Fellside – M R Carey

What is justice, and who among us are truly innocent?  Those are the questions posed by M R Carey in his sublime and redemptive novel Fellside (Orbit, review copy from NetGalley).

Jess Moulson wakes up in hospital with horrific burns and no memory of the fire that caused them.  But she finds herself on trial for the murder of a small boy, accused of setting the fire that led to his death from smoke inhalation.  Convicted, she is sent to the notorious high security wing of Fellside women’s prison.  Filled with self-loathing for the crime she believes she committed, Jess goes on hunger strike, but is saved by the ghost of the boy she befriended and who died in the fire.  With the ghost boy’s help she seeks to unravel what really happened on the night of the fire.

Fellside would be a rough place, even if Jess wasn’t known as a child-killer.  The high-security wing is controlled by the ruthless and violent Harriet Grace.  Along with the corrupt Head of Security, Devlin, Grace runs a drugs empire throughout the prison.  When she tries to recruit Jess as a drugs mule during the appeal of her conviction they are thrown into a conflict that threatens to bring down the whole of Fellside.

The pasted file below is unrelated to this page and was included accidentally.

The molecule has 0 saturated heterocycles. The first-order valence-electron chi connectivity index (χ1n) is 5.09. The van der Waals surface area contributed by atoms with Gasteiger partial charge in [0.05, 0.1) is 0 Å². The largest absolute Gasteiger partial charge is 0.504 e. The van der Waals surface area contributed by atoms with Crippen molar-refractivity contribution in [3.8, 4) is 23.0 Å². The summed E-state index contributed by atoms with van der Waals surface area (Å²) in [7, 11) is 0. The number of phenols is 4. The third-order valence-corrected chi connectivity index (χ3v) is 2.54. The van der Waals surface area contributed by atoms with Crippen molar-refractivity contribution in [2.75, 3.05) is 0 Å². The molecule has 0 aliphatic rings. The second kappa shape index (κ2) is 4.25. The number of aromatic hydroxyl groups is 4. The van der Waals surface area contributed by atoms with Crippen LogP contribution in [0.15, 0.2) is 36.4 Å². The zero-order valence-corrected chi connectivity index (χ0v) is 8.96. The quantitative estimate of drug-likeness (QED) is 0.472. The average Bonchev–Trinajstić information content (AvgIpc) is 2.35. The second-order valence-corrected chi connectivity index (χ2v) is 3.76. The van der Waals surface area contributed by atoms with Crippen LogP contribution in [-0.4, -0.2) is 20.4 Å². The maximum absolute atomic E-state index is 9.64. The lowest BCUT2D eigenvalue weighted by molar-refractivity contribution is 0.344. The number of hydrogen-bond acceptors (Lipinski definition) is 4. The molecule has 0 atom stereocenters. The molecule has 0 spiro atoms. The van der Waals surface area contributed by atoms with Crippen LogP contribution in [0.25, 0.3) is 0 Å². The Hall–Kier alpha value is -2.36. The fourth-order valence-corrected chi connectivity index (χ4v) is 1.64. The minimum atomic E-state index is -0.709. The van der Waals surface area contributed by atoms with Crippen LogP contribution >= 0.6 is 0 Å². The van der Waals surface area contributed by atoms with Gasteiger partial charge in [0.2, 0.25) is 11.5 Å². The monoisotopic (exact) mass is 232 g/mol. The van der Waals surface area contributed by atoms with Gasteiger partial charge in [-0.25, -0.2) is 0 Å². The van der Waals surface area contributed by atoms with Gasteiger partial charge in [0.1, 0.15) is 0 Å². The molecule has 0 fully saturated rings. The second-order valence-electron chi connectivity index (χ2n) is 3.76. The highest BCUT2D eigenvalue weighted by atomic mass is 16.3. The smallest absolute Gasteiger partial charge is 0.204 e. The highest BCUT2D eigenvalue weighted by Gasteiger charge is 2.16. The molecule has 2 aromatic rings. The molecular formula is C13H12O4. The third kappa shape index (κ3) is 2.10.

Fellside deals with some profound themes about the nature of justice.  The justice system itself only deals with those cases that are brought before it, and while it is capable of establishing the facts of a case, it does so on the basis of only the evidence put before it.  In the case of the amnesiac Jess, it will only ever be able to reach a partial view.  And it fails Jess as an addict and the victim of domestic violence, until she is reconciled enough with herself to seek to re-open the case.  But the system fails to address the greater crimes of Grace and Devlin, whose positions of relative power give them a measure of control over it.

We are asked to consider who is guilty and who is innocent.  Dr Salazar, the essentially good-hearted prison doctor has been so ground down by the environment that he works in that he colludes with, and facilitates the crimes of others, and never feels he has the ability to challenge what is going on within the prison.  One of his nurses causes harm by acting with a real lack of compassion, based on her own prejudices.  And Jess is not the only offender who is also a victim – Grace brutally exploits the vulnerability of other prisoners, including her own heavies.

But for all its bleakness, Fellside is an uplifting story of justice and redemption.

Goodreads rating: 5*

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